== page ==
Sucheta Dalal :Not Wanted
Sucheta Dalal

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Not Wanted  

Aug 27, 2006

For Finance Minister P. Chidambaram it is a double whammy — he is a politician and a lawyer, two categories to whom foreign banks deny credit cards. In reality, the FM has had no problem getting credit cards but he has sympathetically asked Samajwadi Party member Amar Singh to approach the Banking Ombudsman for denial of a car loan by ABN Amro Bank. The FM expects the Ombudsman to “rap (foreign banks) on their knuckles”. To be fair, foreign banks are not alone in denying loans to certain categories of individuals; Indian private banks do it too. In fact, unless cleared by the top brass, they deny loans to politicians, lawyers, journalists and Chartered Accountants. Kotak Mahindra Bank even has an unstated policy of denying loans to single women, even if they hold good jobs. Public sector banks are also reluctant to give credit cards to three of these categories, but probably do not dare to deny politicians. However, it is unclear whether a complaint to the Ombudsman will actually lead to a rap on the knuckles. Firstly, the Ombudsman can hardly interfere with a bank’s credit assessment. Secondly, all banks — Foreign and Indian (both public sector and private) — have a horde of astonishing stories about how politicians and celebrities, including filmstars, cricketers, businessman and journalists attempt to ditch their credit card repayments or at least arm-twist banks to write off interest on late payments. Most often banks don’t dare to go public with the information because the publicity is damaging to their image. Ideally, the Ombudsman must only interfere if the borrower is able to establish unfair discrimination, which is notoriously difficult to prove.


Primary grievances


In fact, the Banking Ombudsman’s office already has its hands full redressing grievances about credit card companies that harass card holders through hidden fees. Or, impose charges that are only mentioned in small print at the back of account statements where they are seldom read. The latest we hear is the ‘non usage charge’ slapped on to card holders. Here is how it works. The bank first plies an existing card holder with a good record (primary card holder) to accept several add-on cards which s/he does not need and may not use. Since the bank usually insists that the cards are free, people accept them without much thought. However, six months later, the bank begins to charge the primary card holder a “non-usage fee” of Rs 250 if the card has never been used in six months. One outraged user, who had accepted an add-on card for his father (who never used it) and found himself paying for non-usage. Clearly, this charge ought to have been mentioned upfront rather than hidden in the card holder agreement. The card: Manhattan card by Stanchart.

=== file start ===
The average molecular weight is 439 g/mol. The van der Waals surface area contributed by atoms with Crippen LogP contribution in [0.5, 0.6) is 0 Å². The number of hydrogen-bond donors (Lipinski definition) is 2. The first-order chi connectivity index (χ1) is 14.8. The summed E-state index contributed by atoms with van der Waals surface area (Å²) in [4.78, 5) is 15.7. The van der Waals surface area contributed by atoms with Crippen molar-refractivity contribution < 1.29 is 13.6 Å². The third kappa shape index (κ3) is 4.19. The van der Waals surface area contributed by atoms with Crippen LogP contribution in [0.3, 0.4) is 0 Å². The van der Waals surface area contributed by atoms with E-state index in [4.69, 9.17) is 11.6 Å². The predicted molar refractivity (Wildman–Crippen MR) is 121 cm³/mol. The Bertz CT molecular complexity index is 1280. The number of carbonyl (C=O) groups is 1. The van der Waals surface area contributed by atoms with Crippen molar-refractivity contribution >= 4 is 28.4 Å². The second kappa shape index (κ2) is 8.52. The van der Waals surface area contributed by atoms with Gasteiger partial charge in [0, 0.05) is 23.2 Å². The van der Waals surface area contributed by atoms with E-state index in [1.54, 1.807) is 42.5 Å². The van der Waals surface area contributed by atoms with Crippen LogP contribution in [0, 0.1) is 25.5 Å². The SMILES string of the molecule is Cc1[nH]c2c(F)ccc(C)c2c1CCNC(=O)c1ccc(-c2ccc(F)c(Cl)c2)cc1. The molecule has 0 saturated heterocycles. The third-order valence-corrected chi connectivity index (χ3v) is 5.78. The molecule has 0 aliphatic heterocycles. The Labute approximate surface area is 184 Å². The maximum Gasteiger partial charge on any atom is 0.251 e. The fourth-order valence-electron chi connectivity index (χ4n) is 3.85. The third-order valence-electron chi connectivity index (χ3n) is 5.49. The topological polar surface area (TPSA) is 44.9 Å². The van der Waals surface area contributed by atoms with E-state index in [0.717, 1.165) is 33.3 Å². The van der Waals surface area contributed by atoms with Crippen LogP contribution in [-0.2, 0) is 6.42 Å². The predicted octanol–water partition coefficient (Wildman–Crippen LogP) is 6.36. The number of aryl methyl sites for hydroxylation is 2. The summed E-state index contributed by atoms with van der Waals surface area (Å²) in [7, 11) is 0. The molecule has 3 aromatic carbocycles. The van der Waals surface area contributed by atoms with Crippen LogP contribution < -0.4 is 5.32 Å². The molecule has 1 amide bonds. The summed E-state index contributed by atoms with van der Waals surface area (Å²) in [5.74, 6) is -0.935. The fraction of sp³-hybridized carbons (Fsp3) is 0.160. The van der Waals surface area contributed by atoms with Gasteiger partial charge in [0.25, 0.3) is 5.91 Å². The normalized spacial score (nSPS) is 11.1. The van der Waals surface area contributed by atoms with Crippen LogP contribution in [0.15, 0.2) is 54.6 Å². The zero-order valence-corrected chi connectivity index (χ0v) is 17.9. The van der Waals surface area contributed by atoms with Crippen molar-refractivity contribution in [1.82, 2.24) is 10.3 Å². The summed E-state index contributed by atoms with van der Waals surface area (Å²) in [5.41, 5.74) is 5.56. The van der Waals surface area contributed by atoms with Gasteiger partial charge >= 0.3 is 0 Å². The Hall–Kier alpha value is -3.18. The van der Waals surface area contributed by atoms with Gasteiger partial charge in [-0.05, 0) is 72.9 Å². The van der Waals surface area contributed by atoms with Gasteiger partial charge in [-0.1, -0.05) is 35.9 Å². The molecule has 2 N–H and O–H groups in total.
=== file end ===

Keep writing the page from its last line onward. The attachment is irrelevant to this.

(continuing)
Who is responsible?


At least four English channels continue to remain off the air in Mumbai after a do-gooder filed a Public Interest Litigation asking for a ban on adult fare that is openly beamed on television. This action set off a curious chain reaction that has hardly been in public interest. First, the Mumbai High Court pulled up the Mumbai Police for failing to stop cable-wallahs from beaming adult and pornographic fare. The police in turn raided cable TV operators and in several cases, sealed their decoders. They responded by pulling the plug on all of Mumbai’s televisions. Meanwhile the Mumbai police is completely aghast that the administration and the judiciary expect them to focus on moral policing (shutting down dance bars, closing pubs and eateries at 1 a.m. and now ensuring that no adult content is aired on television) when there are real threats to Mumbai’s security from terrorist groups. Meanwhile, the Information & Broadcasting Ministry actually has people whose designated job is to monitor television on a nationwide basis, but nobody has questioned them on their failure to do the job effectively.


Vanishing profits


There is a long list of companies that mislead investors about their corporate performance on a quarter-on-quarter basis with a view to ‘influence’ the market price. These companies report profits for three quarters (since the results are unaudited) and admit a loss when audited accounts have to be provided for the entire year. An investor wrote to me about Syschem India (formerly Anil Pesticides) as a probable candidate of such manipulation. The company reported excellent numbers for the first three quarters, suggesting a breakthrough in its attempt to get into Specialty Chemicals. In the last quarter, the company suddenly announced negative revenues that wiped out the entire profit claimed in the earlier periods, under the ruse that its products were rejected on quality grounds. Stock Exchanges mechanically post the results on their websites, making no attempt whatsoever to verify the claims. As this column has repeatedly argued, this makes a mockery of Clause 49 of the Listing Agreement of stock exchanges that lays down stringent rules regarding corporate announcements but can do nothing about the ease with which they are flouted.


-- Sucheta Dalal